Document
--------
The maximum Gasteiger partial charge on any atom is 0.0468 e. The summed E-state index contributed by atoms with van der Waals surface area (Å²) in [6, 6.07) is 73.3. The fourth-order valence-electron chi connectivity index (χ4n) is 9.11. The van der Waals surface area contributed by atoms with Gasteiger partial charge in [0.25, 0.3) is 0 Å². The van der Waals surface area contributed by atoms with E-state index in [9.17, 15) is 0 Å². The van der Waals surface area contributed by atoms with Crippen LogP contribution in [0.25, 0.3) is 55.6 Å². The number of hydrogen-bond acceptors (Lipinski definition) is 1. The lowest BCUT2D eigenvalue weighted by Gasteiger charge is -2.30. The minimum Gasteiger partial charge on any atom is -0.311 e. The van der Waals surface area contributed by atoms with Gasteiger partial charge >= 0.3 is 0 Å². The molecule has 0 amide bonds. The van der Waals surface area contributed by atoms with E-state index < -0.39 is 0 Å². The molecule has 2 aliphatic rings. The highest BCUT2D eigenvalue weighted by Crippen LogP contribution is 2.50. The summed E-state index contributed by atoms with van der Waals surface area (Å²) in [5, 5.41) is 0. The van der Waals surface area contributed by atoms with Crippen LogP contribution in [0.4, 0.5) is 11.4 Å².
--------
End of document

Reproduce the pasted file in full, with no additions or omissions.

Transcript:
The maximum Gasteiger partial charge on any atom is 0.0468 e. The summed E-state index contributed by atoms with van der Waals surface area (Å²) in [6, 6.07) is 73.3. The fourth-order valence-electron chi connectivity index (χ4n) is 9.11. The van der Waals surface area contributed by atoms with Gasteiger partial charge in [0.25, 0.3) is 0 Å². The van der Waals surface area contributed by atoms with E-state index in [9.17, 15) is 0 Å². The van der Waals surface area contributed by atoms with Crippen LogP contribution in [0.25, 0.3) is 55.6 Å². The number of hydrogen-bond acceptors (Lipinski definition) is 1. The lowest BCUT2D eigenvalue weighted by Gasteiger charge is -2.30. The minimum Gasteiger partial charge on any atom is -0.311 e. The van der Waals surface area contributed by atoms with Gasteiger partial charge >= 0.3 is 0 Å². The molecule has 0 amide bonds. The van der Waals surface area contributed by atoms with E-state index < -0.39 is 0 Å². The molecule has 2 aliphatic rings. The highest BCUT2D eigenvalue weighted by Crippen LogP contribution is 2.50. The summed E-state index contributed by atoms with van der Waals surface area (Å²) in [5, 5.41) is 0. The van der Waals surface area contributed by atoms with Crippen LogP contribution in [0.4, 0.5) is 11.4 Å².